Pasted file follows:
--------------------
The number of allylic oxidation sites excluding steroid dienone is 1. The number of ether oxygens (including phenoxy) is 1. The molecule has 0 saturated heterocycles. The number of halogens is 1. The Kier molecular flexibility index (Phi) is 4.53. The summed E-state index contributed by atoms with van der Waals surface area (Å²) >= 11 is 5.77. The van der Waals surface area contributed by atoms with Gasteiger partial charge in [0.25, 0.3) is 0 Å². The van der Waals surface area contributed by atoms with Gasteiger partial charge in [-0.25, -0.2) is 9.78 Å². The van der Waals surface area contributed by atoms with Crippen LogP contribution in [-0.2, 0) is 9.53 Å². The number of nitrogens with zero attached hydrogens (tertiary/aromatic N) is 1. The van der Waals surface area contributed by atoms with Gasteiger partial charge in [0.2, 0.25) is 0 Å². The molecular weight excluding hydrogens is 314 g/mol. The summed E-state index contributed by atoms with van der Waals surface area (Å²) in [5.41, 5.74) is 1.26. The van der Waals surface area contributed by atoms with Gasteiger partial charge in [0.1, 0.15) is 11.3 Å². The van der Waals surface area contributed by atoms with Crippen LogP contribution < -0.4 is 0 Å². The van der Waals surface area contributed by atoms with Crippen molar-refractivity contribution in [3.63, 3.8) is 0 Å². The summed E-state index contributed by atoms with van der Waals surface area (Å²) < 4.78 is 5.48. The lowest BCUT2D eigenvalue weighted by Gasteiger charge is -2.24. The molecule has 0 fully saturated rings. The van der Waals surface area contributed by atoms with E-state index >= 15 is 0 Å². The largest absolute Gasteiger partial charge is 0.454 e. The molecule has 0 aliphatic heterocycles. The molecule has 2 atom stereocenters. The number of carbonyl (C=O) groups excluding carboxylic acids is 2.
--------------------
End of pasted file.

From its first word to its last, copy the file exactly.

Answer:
The number of allylic oxidation sites excluding steroid dienone is 1. The number of ether oxygens (including phenoxy) is 1. The molecule has 0 saturated heterocycles. The number of halogens is 1. The Kier molecular flexibility index (Phi) is 4.53. The summed E-state index contributed by atoms with van der Waals surface area (Å²) >= 11 is 5.77. The van der Waals surface area contributed by atoms with Gasteiger partial charge in [0.25, 0.3) is 0 Å². The van der Waals surface area contributed by atoms with Gasteiger partial charge in [-0.25, -0.2) is 9.78 Å². The van der Waals surface area contributed by atoms with Crippen LogP contribution in [-0.2, 0) is 9.53 Å². The number of nitrogens with zero attached hydrogens (tertiary/aromatic N) is 1. The van der Waals surface area contributed by atoms with Gasteiger partial charge in [0.2, 0.25) is 0 Å². The molecular weight excluding hydrogens is 314 g/mol. The summed E-state index contributed by atoms with van der Waals surface area (Å²) in [5.41, 5.74) is 1.26. The van der Waals surface area contributed by atoms with Gasteiger partial charge in [0.1, 0.15) is 11.3 Å². The van der Waals surface area contributed by atoms with Crippen LogP contribution < -0.4 is 0 Å². The van der Waals surface area contributed by atoms with Crippen molar-refractivity contribution in [3.63, 3.8) is 0 Å². The summed E-state index contributed by atoms with van der Waals surface area (Å²) < 4.78 is 5.48. The lowest BCUT2D eigenvalue weighted by Gasteiger charge is -2.24. The molecule has 0 fully saturated rings. The van der Waals surface area contributed by atoms with E-state index >= 15 is 0 Å². The largest absolute Gasteiger partial charge is 0.454 e. The molecule has 0 aliphatic heterocycles. The molecule has 2 atom stereocenters. The number of carbonyl (C=O) groups excluding carboxylic acids is 2.